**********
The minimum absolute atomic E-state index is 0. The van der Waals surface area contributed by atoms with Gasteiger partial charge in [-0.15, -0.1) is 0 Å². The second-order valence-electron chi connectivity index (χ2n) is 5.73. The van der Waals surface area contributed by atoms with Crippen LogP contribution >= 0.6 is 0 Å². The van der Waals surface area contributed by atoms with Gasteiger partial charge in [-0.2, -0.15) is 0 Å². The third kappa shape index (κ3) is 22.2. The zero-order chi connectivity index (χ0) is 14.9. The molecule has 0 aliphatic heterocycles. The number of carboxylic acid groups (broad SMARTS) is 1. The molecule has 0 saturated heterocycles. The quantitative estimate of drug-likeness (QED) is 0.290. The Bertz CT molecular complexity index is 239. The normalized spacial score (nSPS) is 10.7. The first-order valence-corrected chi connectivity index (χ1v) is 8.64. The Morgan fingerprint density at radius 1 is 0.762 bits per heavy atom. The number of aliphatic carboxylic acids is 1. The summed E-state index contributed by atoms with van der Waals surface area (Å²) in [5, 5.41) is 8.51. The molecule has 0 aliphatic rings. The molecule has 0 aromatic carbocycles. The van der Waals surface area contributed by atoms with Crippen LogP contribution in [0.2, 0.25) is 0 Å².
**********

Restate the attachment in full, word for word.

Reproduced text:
The minimum absolute atomic E-state index is 0. The van der Waals surface area contributed by atoms with Gasteiger partial charge in [-0.15, -0.1) is 0 Å². The second-order valence-electron chi connectivity index (χ2n) is 5.73. The van der Waals surface area contributed by atoms with Crippen LogP contribution >= 0.6 is 0 Å². The van der Waals surface area contributed by atoms with Gasteiger partial charge in [-0.2, -0.15) is 0 Å². The third kappa shape index (κ3) is 22.2. The zero-order chi connectivity index (χ0) is 14.9. The molecule has 0 aliphatic heterocycles. The number of carboxylic acid groups (broad SMARTS) is 1. The molecule has 0 saturated heterocycles. The quantitative estimate of drug-likeness (QED) is 0.290. The Bertz CT molecular complexity index is 239. The normalized spacial score (nSPS) is 10.7. The first-order valence-corrected chi connectivity index (χ1v) is 8.64. The Morgan fingerprint density at radius 1 is 0.762 bits per heavy atom. The number of aliphatic carboxylic acids is 1. The summed E-state index contributed by atoms with van der Waals surface area (Å²) in [5, 5.41) is 8.51. The molecule has 0 aliphatic rings. The molecule has 0 aromatic carbocycles. The van der Waals surface area contributed by atoms with Crippen LogP contribution in [0.2, 0.25) is 0 Å².